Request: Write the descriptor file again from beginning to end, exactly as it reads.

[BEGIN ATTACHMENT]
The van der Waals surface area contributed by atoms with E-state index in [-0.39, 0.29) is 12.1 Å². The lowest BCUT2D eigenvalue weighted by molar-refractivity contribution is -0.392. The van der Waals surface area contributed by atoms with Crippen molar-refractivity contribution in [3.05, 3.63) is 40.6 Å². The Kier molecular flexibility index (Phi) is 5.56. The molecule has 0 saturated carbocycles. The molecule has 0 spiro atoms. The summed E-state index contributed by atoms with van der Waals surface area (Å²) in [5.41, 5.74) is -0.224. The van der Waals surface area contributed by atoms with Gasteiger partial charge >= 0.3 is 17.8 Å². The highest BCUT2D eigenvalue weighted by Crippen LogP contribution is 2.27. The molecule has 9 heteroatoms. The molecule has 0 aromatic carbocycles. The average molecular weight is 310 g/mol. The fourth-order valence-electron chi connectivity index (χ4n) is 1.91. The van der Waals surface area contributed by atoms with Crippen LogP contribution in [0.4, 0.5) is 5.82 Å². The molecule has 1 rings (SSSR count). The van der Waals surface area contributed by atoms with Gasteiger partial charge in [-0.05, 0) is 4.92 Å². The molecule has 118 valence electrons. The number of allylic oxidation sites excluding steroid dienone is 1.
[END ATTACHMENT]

The van der Waals surface area contributed by atoms with E-state index in [-0.39, 0.29) is 12.1 Å². The lowest BCUT2D eigenvalue weighted by molar-refractivity contribution is -0.392. The van der Waals surface area contributed by atoms with Crippen molar-refractivity contribution in [3.05, 3.63) is 40.6 Å². The Kier molecular flexibility index (Phi) is 5.56. The molecule has 0 saturated carbocycles. The molecule has 0 spiro atoms. The summed E-state index contributed by atoms with van der Waals surface area (Å²) in [5.41, 5.74) is -0.224. The van der Waals surface area contributed by atoms with Gasteiger partial charge >= 0.3 is 17.8 Å². The highest BCUT2D eigenvalue weighted by Crippen LogP contribution is 2.27. The molecule has 9 heteroatoms. The molecule has 0 aromatic carbocycles. The average molecular weight is 310 g/mol. The fourth-order valence-electron chi connectivity index (χ4n) is 1.91. The van der Waals surface area contributed by atoms with Crippen LogP contribution in [0.4, 0.5) is 5.82 Å². The molecule has 1 rings (SSSR count). The van der Waals surface area contributed by atoms with Gasteiger partial charge in [-0.05, 0) is 4.92 Å². The molecule has 118 valence electrons. The number of allylic oxidation sites excluding steroid dienone is 1.